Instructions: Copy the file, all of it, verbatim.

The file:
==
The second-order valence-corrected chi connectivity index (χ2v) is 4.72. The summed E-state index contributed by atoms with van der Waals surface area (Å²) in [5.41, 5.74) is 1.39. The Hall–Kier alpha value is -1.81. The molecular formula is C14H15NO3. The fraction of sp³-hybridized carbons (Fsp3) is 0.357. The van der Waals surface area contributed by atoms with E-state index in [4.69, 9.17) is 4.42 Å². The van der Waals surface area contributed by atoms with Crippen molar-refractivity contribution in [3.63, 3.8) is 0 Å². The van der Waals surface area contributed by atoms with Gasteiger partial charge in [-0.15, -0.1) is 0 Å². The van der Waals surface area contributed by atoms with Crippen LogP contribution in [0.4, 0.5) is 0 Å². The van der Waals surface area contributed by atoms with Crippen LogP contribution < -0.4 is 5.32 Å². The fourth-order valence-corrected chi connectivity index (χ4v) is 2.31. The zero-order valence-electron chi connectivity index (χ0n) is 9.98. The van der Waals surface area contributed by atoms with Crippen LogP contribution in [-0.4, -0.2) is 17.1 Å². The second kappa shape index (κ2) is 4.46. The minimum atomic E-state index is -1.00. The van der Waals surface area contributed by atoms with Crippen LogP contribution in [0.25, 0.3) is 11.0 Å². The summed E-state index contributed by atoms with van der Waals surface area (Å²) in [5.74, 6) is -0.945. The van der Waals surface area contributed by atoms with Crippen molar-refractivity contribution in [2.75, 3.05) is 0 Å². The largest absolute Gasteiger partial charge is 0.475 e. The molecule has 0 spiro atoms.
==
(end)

The second-order valence-corrected chi connectivity index (χ2v) is 4.72. The summed E-state index contributed by atoms with van der Waals surface area (Å²) in [5.41, 5.74) is 1.39. The Hall–Kier alpha value is -1.81. The molecular formula is C14H15NO3. The fraction of sp³-hybridized carbons (Fsp3) is 0.357. The van der Waals surface area contributed by atoms with E-state index in [4.69, 9.17) is 4.42 Å². The van der Waals surface area contributed by atoms with Crippen molar-refractivity contribution in [3.63, 3.8) is 0 Å². The van der Waals surface area contributed by atoms with Gasteiger partial charge in [-0.15, -0.1) is 0 Å². The van der Waals surface area contributed by atoms with Crippen LogP contribution in [0.4, 0.5) is 0 Å². The van der Waals surface area contributed by atoms with Crippen LogP contribution < -0.4 is 5.32 Å². The fourth-order valence-corrected chi connectivity index (χ4v) is 2.31. The zero-order valence-electron chi connectivity index (χ0n) is 9.98. The van der Waals surface area contributed by atoms with Crippen LogP contribution in [-0.4, -0.2) is 17.1 Å². The second kappa shape index (κ2) is 4.46. The minimum atomic E-state index is -1.00. The van der Waals surface area contributed by atoms with Crippen LogP contribution in [0.25, 0.3) is 11.0 Å². The summed E-state index contributed by atoms with van der Waals surface area (Å²) in [5.74, 6) is -0.945. The van der Waals surface area contributed by atoms with Crippen molar-refractivity contribution in [2.75, 3.05) is 0 Å². The largest absolute Gasteiger partial charge is 0.475 e. The molecule has 0 spiro atoms.